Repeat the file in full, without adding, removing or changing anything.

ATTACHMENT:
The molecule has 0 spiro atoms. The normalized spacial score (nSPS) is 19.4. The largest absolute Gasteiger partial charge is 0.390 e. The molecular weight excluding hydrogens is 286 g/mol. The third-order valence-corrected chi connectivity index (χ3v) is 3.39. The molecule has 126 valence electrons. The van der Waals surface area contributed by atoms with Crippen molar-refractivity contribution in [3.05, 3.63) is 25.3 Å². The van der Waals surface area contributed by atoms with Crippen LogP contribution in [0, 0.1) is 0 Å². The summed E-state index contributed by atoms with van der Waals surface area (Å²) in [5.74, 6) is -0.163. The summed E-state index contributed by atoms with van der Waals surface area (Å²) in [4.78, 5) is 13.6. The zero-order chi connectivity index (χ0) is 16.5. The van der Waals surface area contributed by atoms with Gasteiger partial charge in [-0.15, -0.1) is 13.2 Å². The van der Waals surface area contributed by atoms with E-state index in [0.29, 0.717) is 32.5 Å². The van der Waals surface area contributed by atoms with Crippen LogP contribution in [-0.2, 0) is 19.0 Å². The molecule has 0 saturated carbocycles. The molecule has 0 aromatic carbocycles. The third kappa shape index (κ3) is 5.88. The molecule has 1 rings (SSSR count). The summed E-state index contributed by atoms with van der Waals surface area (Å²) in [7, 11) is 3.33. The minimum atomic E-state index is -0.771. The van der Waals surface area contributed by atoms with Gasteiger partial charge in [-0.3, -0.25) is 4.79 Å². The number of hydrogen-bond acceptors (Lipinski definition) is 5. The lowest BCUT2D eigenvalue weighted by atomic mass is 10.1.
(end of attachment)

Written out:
The molecule has 0 spiro atoms. The normalized spacial score (nSPS) is 19.4. The largest absolute Gasteiger partial charge is 0.390 e. The molecular weight excluding hydrogens is 286 g/mol. The third-order valence-corrected chi connectivity index (χ3v) is 3.39. The molecule has 126 valence electrons. The van der Waals surface area contributed by atoms with Crippen molar-refractivity contribution in [3.05, 3.63) is 25.3 Å². The van der Waals surface area contributed by atoms with Crippen LogP contribution in [0, 0.1) is 0 Å². The summed E-state index contributed by atoms with van der Waals surface area (Å²) in [5.74, 6) is -0.163. The summed E-state index contributed by atoms with van der Waals surface area (Å²) in [4.78, 5) is 13.6. The zero-order chi connectivity index (χ0) is 16.5. The van der Waals surface area contributed by atoms with Gasteiger partial charge in [-0.15, -0.1) is 13.2 Å². The van der Waals surface area contributed by atoms with E-state index in [0.29, 0.717) is 32.5 Å². The van der Waals surface area contributed by atoms with Crippen LogP contribution in [-0.2, 0) is 19.0 Å². The molecule has 0 saturated carbocycles. The molecule has 0 aromatic carbocycles. The third kappa shape index (κ3) is 5.88. The molecule has 1 rings (SSSR count). The summed E-state index contributed by atoms with van der Waals surface area (Å²) in [7, 11) is 3.33. The minimum atomic E-state index is -0.771. The van der Waals surface area contributed by atoms with Gasteiger partial charge in [-0.3, -0.25) is 4.79 Å². The number of hydrogen-bond acceptors (Lipinski definition) is 5. The lowest BCUT2D eigenvalue weighted by atomic mass is 10.1.